That’s why doing a criticality study is really important. It’s not only rotating equipment—you do it on instrumentation, you do it on tanks and vessels and piping. It takes all the opinions out of it. You say, “we have a failure that costs us over $50,000,” well, that’s critical. A refinery might be $250,000. Somebody making potato chips, it might be $10,000. So, you build a program for that site and, that’s what falls out of it. Run to failure is absolutely an acceptable strategy for those pieces of equipment that really are not having an effect on production and not very costly to replace.

BV: And you want to be able to take a look at the cost of having those replacement parts on site rather than carry that motor in your stockroom just waiting for something bad to happen.

FM: Exactly. That’s another opportunity to implement these types of technologies. Spares optimization—that is a huge opportunity to save money for a lot of sites. I know there’s a lot of good work's been done. A lot of our distribution partners can go out and work with end-users because a lot of times they have a big giant motor that has no place in the plant anymore because they’ve changed the process somehow. There’s no reason to keep this motor; sell it, write it off, get rid of it. You’re paying money to have these things in stock.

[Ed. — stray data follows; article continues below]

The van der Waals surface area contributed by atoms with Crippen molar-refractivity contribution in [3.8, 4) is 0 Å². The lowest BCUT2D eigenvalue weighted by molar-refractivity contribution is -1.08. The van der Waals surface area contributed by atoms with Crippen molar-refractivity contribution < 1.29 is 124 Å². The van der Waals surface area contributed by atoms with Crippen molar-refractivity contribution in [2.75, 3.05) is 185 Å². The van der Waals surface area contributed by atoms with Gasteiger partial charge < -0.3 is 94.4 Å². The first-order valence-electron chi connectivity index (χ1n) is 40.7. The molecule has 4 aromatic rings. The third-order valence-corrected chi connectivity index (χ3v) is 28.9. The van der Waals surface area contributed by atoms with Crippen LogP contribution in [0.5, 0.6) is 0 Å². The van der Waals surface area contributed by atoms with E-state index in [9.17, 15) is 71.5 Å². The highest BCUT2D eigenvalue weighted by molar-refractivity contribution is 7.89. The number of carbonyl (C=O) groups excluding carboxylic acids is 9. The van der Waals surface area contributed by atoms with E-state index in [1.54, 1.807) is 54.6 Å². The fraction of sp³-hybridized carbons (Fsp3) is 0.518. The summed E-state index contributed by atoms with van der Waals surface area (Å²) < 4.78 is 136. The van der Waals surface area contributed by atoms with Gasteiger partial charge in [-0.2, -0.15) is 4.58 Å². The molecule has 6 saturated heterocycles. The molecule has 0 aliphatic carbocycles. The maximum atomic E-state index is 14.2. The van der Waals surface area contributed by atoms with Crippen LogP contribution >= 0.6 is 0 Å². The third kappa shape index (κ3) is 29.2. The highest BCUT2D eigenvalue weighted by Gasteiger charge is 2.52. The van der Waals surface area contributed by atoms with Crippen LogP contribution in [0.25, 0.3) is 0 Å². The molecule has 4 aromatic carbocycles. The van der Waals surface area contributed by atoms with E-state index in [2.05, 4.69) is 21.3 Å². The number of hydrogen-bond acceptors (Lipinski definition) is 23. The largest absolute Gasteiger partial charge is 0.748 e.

By implementing Industry 4.0-type technologies, you’re going to have the health of that asset right away on your phone; any changes, you’re going to know about it. And then we work with our distribution partners to ensure that the replacement parts—whether it’s a coupling, a shaft, a motor, pump, whatever it happens to be—are available and can get to the site by the planned outage day, and that the people who have the skill set to go do the repair are also available, typically during day shift when costs are minimized.

"That’s why doing a criticality study is really important. It’s not only rotating equipment—you do it on instrumentation, you do it on tanks and vessels and piping. It takes all the opinions out of it."